movie review by
Gary Johnson


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On the surface, EDtv appears to cover much of the same territory as last year's The Truman Show. Both movies give us stories that blur the boundaries between reality and artifice as a man's life is placed on television for the entire world to see. In EDtv, a cable television broadcasting company attempts to boost its poor ratings by putting one ordinary Joe's life on cable TV 24 hours a day.

The differences between EDtv and The Truman Show are substantial. While Truman Burbank (Jim Carrey) didn't know his life was on display in The Truman Show, Ed (Matthew McConaughey) is fully aware that he's being filmed. While The Truman Show was built around a series of awkward moments in which we begin to learn how horribly sad and dissatisfied Truman is, EDtv eschews awkwardness except for comedic effect. While Truman's entire life was broadcast on television, Ed's involvement is only temporary (sort of like MTV's Real Life)--and thus the intrusions are much less traumatic. Heck, the intrusions can even be sort of fun, as long as you can smile after the camera catches you touching yourself during a half-awake/half-asleep moment.

EDtv is much like its main character--agreeable, pleasant, and not particularly profound. While EDtv is certainly fun to watch, its satirical barbs are nearly all aimed at easy targets: Rob Reiner plays the broadcast company CEO eager to claim all ideas as his own; Woody Harrelson plays Ed's brother, who shamelessly plugs his own investment whenever he's on television; and Elizabeth Hurley plays the starry-eyed actress willing to do whatever it takes (i.e., seduce Ed) to catch the eyes of a Hollywood producer. But these targets are paper lions.

Part of the problem can be traced to the screenplay, which backs away from the situation's satirical possibilities. Screenwriters Lowell Ganz and Babaloo Mandel have written agreeable, enjoyable fluff in the past, such as Parenthood and City Slickers. But EDtv required a sharper satirical vision that wouldn't hesitate to explore how life is altered by the presence of a camera. Unfortunately, Ed is such a blissfully happy character that the camera's biggest effect is simply to destroy what should be private moments for Ed and his family--as when he learns the truth about how his parents' marriage broke up. Ed walks through this turmoil largely unaffected and unchanged--except for one thing: now he's in love with his brother's girlfriend (Jenna Elfman), and she wants nothing to do with the television show.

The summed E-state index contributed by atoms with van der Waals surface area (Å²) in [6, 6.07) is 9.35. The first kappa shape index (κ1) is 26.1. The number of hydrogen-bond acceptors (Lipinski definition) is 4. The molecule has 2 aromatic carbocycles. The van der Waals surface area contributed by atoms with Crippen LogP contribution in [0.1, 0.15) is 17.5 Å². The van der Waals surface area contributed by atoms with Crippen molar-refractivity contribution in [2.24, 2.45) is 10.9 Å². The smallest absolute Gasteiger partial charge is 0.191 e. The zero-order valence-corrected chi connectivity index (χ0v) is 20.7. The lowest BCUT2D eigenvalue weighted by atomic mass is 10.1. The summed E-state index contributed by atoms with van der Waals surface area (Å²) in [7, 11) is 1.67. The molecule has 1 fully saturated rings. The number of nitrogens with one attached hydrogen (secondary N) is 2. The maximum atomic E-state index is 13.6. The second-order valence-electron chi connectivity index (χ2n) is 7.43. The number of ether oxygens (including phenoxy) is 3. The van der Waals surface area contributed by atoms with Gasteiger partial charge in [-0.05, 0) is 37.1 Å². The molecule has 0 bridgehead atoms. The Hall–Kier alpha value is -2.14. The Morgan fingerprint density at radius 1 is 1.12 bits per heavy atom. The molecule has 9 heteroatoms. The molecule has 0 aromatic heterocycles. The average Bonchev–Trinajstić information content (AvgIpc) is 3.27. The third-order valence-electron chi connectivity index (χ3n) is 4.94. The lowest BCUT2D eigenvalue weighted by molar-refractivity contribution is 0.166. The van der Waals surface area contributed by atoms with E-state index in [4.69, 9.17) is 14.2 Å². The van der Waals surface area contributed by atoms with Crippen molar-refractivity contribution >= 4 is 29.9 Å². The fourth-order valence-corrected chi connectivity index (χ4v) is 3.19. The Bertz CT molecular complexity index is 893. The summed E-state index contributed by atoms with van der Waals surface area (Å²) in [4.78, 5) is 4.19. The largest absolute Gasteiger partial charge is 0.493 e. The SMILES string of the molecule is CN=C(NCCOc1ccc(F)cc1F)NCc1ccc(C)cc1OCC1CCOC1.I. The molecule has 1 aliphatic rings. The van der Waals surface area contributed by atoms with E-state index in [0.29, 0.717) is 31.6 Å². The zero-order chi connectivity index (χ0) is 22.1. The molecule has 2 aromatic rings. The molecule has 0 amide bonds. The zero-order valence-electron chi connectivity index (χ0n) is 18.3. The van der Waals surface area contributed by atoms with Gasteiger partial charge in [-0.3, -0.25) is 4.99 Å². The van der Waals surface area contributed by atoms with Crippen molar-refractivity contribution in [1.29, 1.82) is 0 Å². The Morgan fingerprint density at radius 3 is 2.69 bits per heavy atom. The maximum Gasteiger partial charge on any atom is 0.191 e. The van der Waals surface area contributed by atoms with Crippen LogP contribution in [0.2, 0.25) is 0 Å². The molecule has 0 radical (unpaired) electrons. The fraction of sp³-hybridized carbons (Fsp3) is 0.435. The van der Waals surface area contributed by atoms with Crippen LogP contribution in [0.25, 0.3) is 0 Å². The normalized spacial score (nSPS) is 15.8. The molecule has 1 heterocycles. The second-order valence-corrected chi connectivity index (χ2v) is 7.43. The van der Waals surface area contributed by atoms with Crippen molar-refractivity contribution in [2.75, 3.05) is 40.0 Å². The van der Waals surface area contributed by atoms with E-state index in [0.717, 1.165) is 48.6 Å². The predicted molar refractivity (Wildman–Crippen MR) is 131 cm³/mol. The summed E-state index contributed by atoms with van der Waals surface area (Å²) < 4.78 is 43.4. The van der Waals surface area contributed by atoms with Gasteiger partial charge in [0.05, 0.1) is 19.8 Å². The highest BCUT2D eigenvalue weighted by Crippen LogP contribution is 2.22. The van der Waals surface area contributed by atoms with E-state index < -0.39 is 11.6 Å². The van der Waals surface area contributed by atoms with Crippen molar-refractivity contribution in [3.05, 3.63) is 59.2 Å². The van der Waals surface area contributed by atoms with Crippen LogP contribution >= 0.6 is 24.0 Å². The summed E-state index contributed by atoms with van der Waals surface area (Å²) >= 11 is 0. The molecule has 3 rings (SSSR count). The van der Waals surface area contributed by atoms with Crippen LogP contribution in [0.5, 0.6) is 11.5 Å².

The movie still provides a few choice moments of reality modifying itself for the benefit of the camera, as when Ed walks into his parents' house and his mother (Sally Kirkland) sashays into camera range like a movie star making her entrance. However, most of the material largely avoids questioning the nature of an audience that has an insatiable thirst for real-life gossip and dirt. Ed's audience simply consists of people desperate to fill the voids in their own lives.

Director Ron Howard wants us to like these characters and enjoy the time that we spend with them. But unlike John Waters, for example, Howard has little instinct for examining the tackier realms of American popular culture. Howard's just too nice a guy for this subject matter.

[rating: 2½ of 4 stars]